FTM-PTB

  15. #15
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    I think its a good idea. Why not. I hope it attracts some good kids. There are many High Schools in NYC that are geared toward specific professions. Maybe a kid that never thought of becoming a firefighter will see how great a job it is. You dont have to be a buff to be a good fireman.
    Buy the way, the black firemen Ive worked with (some fantastic firefighters) all say the same thing. The reason they're on the job is because they wanted it as bad as the next guy, and prepared as hard as they could for it. As it should be.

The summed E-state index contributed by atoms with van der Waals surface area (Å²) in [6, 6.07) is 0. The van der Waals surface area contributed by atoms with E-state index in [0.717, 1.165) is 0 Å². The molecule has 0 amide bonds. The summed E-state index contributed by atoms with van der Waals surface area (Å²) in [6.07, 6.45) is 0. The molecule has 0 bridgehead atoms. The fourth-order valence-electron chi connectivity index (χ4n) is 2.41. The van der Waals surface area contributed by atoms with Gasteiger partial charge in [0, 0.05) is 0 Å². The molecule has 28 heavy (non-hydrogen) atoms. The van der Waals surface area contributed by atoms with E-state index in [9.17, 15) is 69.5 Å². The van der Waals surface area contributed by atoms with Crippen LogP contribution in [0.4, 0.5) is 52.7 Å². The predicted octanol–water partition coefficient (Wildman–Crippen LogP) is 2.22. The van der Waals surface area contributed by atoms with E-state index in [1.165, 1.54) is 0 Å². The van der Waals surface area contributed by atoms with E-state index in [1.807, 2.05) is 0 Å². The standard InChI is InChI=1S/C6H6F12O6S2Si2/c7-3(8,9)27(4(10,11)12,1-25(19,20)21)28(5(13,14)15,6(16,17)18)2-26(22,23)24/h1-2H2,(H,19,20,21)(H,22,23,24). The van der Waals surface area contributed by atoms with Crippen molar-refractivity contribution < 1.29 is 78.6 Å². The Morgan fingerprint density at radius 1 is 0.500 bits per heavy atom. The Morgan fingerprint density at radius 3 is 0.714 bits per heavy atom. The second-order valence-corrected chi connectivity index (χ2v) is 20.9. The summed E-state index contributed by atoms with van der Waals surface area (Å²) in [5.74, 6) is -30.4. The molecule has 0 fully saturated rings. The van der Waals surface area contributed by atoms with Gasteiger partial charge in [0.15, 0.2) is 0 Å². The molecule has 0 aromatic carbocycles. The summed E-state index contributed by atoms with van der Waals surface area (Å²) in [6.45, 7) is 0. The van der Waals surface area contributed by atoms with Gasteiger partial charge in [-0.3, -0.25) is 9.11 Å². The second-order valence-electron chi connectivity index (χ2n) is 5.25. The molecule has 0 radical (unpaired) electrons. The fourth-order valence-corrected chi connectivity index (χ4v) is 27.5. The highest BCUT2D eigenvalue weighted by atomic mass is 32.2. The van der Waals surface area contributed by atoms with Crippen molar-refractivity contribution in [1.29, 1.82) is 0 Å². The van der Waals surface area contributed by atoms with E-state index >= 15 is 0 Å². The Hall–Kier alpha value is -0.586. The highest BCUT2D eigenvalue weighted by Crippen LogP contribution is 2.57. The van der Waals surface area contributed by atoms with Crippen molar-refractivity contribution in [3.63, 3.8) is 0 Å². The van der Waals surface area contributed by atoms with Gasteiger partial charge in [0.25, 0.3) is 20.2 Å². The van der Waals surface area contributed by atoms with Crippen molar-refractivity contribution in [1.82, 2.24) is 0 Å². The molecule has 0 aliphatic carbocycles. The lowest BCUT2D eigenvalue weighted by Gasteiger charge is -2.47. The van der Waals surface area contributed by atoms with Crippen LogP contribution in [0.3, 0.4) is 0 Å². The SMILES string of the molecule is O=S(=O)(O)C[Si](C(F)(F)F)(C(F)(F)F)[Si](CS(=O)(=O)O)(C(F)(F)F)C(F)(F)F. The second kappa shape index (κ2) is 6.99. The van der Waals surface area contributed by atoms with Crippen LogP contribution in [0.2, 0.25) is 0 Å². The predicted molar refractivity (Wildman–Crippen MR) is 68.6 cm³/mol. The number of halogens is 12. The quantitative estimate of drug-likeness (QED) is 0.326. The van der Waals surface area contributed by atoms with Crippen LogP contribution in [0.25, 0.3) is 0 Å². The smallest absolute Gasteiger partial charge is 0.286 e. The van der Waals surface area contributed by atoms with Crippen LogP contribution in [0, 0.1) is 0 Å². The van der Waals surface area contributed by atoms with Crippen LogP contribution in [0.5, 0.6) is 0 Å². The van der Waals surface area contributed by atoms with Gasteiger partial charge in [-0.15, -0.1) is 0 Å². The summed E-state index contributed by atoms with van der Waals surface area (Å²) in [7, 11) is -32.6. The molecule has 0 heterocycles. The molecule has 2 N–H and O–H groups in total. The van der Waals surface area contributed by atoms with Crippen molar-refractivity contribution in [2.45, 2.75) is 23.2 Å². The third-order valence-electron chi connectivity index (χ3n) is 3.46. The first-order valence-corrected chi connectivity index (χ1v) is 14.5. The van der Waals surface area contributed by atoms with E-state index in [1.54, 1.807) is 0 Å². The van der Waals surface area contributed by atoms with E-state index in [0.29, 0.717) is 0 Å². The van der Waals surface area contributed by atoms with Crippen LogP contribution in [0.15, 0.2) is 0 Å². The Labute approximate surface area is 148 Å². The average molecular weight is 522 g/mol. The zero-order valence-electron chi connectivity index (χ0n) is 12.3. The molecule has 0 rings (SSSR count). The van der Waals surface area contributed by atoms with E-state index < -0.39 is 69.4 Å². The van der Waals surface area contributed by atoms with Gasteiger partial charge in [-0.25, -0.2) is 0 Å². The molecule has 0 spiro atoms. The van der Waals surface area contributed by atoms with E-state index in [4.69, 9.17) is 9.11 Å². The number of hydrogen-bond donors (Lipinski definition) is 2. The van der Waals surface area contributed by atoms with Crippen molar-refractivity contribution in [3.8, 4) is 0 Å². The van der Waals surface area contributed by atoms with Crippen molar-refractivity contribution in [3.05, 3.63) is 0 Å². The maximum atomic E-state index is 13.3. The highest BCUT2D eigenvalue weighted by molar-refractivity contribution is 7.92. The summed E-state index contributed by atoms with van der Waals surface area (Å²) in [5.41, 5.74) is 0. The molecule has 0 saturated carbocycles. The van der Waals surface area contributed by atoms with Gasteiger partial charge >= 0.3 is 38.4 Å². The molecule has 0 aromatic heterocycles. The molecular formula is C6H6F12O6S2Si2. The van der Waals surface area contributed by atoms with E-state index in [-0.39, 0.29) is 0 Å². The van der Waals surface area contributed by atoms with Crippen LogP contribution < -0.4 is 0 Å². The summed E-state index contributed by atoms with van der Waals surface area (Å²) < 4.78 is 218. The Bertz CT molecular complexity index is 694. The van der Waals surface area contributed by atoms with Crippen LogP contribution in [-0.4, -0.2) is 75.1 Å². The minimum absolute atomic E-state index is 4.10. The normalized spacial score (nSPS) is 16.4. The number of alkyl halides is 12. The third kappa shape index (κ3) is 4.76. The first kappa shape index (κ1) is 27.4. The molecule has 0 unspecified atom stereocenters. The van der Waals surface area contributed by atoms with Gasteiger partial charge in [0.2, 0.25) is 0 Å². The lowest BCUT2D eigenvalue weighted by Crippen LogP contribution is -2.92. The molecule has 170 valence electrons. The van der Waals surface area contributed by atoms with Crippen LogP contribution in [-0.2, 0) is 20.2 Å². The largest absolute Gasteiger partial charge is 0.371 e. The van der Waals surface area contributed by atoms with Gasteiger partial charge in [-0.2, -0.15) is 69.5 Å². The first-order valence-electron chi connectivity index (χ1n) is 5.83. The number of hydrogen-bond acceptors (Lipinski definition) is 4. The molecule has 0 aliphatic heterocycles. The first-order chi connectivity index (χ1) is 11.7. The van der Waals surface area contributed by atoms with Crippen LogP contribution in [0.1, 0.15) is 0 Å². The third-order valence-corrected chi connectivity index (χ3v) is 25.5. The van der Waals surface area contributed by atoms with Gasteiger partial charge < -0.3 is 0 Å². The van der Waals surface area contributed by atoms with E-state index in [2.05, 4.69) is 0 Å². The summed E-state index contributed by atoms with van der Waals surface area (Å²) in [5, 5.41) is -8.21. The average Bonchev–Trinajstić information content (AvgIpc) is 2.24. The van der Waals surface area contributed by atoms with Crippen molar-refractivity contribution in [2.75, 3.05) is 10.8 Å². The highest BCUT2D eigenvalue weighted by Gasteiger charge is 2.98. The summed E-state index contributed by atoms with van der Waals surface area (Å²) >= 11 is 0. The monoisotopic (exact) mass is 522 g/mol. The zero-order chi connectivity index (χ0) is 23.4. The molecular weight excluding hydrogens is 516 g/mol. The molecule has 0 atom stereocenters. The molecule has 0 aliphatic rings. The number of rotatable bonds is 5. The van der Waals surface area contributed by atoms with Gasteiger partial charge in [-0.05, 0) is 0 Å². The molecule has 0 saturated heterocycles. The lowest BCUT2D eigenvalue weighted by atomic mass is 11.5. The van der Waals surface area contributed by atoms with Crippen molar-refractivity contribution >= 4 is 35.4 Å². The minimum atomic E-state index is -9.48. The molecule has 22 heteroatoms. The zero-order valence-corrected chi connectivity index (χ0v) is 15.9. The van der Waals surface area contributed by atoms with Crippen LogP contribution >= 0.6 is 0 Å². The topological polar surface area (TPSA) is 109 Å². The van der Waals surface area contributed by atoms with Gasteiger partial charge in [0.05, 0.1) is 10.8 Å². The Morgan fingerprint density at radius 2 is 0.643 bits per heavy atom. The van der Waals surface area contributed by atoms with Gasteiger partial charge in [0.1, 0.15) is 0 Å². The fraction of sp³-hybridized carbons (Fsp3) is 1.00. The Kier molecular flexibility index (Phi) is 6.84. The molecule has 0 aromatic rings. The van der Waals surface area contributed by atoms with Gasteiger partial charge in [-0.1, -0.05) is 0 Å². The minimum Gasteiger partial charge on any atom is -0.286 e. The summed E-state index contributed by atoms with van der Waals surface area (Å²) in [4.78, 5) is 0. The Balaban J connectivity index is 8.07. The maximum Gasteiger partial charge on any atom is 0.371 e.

I hope the school happens.

  16. #16
    MembersZone Subscriber EFD840's Avatar
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    Default

    Oh No!

    MattyJ and Tiller agreed on something, and FFRED came close to agreeing with Tiller too!

    Save yourselves! The end is near! Run for the hills! The sky is falling!!!

    Ok, now that I had my fun , it sounds like a very worthwhile effort even if it doesn't result in improving minority participation in the FDNY. You will never, ever go wrong when you expose adolescents to a culture that values honor, courage, sacrifice, brotherhood, and community service.

  17. #17
    Forum Member Bones42's Avatar
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    Default

    Will the FDNY high school be as understaffed as FDNY engines/trucks?

    Not that it matters to anyone, but I think it could be a good idea.
    "This thread is being closed as it is off-topic and not related to the fire industry." - Isn't that what the Off Duty forum was for?